CDR 285 Diesel engine

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Heli76
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CDR 285 Diesel engine

Postby Heli76 » Fri Mar 16 2018, 23:58

Hi Slappers,
What are your thoughts of using the new (yet to be fully certified) CDR 285 instead of the lycoming in applicable machines which can be converted?
Not sure if the CD 155 is also available for rotory.
Obvious added bonus is the 200 series runs on both Avtur and High grade Road Diesels such as Caltex Vortex and the BP premium Diesel.
Thoughts and comments appreciated given that these engines and fuel types will ultimately have a major impact on remote operators of piston machines.
Cheers,
Col.
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havick
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Re: CDR 285 Diesel engine

Postby havick » Sat Mar 17 2018, 00:07

Anything that can run on jet will be very helpful for remote ops pistons.
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Heliduck
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Re: CDR 285 Diesel engine

Postby Heliduck » Sat Mar 17 2018, 01:32

How heavy is it? Compression ignition engines have a higher compression ratio than spark ignition engines & therefore need to be more robust in their construction. Weight is everything in aircraft, economies of fuel burn etc are irrelevant if you can’t carry a payload.
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Re: CDR 285 Diesel engine

Postby Gonsky » Sat Mar 17 2018, 10:06

Dry weight 200kg, compression ratio 15.1

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Heli76
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Re: CDR 285 Diesel engine

Postby Heli76 » Thu Mar 22 2018, 23:03

They are approx 20lbs / 9kg heavier than a lycoming 540. Dry weight of a lycoming IO-540-AE1A5 is 199kg and it’s compression is 8.7:1
The CDR 285 is made by Continental The CDR-245 is a family of four-stroke 4-cylinder, air/oil-cooled, horizontally opposed, direct-drive piston aircraft engines with turbocharger and direct injection. The engine has a maximum continuous power of 245 hp @ 2200rpm in a rotorcraft application.

CDR-245 Rotorcraft Details

Model CDR-245

Cylinders 4
METO Power @ RPM 183 kW @ 2200 245 hp @ 2200
Bore x Stroke 126 x 100 mm 1.96 x 3.94 in
Displacement 4988 cm³ 302 cu.in
Dry Weight incl. asseccories 204 kg 450 lbs
Fuel Grade Jet-A, Jet-A1
Compression Ratio 17:1
Recommended TBO 2000 hrs or 12 years

http://continentalmotors.aero/uploadedF ... cSheet.pdf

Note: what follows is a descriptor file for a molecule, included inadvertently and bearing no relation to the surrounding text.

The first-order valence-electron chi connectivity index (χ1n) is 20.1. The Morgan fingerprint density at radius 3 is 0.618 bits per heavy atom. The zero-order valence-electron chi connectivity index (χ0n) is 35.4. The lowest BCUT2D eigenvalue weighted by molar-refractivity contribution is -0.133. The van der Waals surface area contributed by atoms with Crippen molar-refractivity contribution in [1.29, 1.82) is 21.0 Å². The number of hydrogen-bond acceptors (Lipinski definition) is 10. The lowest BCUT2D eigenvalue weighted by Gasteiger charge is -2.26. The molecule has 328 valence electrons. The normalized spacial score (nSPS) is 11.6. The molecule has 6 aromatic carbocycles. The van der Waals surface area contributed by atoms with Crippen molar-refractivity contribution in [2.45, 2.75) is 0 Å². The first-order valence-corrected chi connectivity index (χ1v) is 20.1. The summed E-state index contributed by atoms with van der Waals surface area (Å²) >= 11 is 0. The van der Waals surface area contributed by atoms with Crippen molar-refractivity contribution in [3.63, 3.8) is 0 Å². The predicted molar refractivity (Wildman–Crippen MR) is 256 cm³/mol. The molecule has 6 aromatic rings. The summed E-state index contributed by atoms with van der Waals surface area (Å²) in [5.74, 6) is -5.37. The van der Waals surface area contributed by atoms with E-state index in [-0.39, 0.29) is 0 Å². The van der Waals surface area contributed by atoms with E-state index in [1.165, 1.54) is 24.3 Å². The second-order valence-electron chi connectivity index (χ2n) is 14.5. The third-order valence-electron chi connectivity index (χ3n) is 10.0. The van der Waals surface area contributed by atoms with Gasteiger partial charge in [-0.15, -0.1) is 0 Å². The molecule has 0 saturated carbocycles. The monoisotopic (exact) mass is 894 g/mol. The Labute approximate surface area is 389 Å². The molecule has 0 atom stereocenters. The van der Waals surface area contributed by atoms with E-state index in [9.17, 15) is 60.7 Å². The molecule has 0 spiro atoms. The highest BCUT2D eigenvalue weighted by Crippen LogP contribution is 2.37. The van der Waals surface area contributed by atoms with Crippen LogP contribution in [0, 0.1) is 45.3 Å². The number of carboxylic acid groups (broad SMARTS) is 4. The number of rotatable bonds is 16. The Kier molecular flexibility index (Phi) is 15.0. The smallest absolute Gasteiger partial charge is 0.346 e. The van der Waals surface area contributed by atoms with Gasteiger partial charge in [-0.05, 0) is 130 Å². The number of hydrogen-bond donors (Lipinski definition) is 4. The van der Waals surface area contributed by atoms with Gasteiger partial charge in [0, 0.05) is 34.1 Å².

Cheers,
Col.
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Re: CDR 285 Diesel engine

Postby Probbo » Fri Mar 23 2018, 03:35

Impressive power output and fuel consumption @ 42 Ltrs p/h.
No more sticking valves!
Maybe RHC could adapt them to fit R44 or might suit the next Guimbal offering.
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Re: CDR 285 Diesel engine

Postby Gonsky » Sun Apr 8 2018, 12:57

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Yankee
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Re: CDR 285 Diesel engine

Postby Yankee » Mon Apr 9 2018, 16:44

A good read of the article,

any excess weight of the engine can easily be mitigated by reduction in the necessary fuel load. The biggest issue as discussed would be dampening vibrations and a smooth power output. Personally I think this could be alleviated somewhat by having an 8 cylinder engine maybe.

Lets hope someone pushes on with this concept.
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Re: CDR 285 Diesel engine

Postby The Scarlett Harlot » Mon Apr 9 2018, 21:51

Probbo wrote:Impressive power output and fuel consumption @ 42 Ltrs p/h.
No more sticking valves!
Maybe RHC could adapt them to fit R44 or might suit the next Guimbal offering.



Anybody with any sense and awareness of the market will have been to see Mr Robinson and/or Mr Guimbal with a clean sheet of paper and asked, “What, sir, do you need in a power plant?”
Heli76
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Re: CDR 285 Diesel engine

Postby Heli76 » Tue Apr 10 2018, 23:35

Gimbal are doing a Diesel in their unmanned aircraft but yet to put into the G2 series. With the price and availability of Avgas it’s a wonder they are not pushing the diesel into manned craft first.
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Col.
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Re: CDR 285 Diesel engine

Postby Gonsky » Wed Apr 11 2018, 04:09

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Re: CDR 285 Diesel engine

Postby Yakking » Wed Apr 11 2018, 10:05

Heli76 wrote:Gimbal are doing a Diesel in their unmanned aircraft but yet to put into the G2 series. With the price and availability of Avgas it’s a wonder they are not pushing the diesel into manned craft first.


I haven't flown one for a number of years now, so I may be a little rusty, but I seem to recall the Lycoming LTS101 in the AS350's could run on diesel for either up to 25hrs or 50hrs in between 100hrly's. The only requirement was during the 100hrly that the engineers ran some sort of additive through the engine. Someone with an AS350 RFM can confirm for you (it's written in there).
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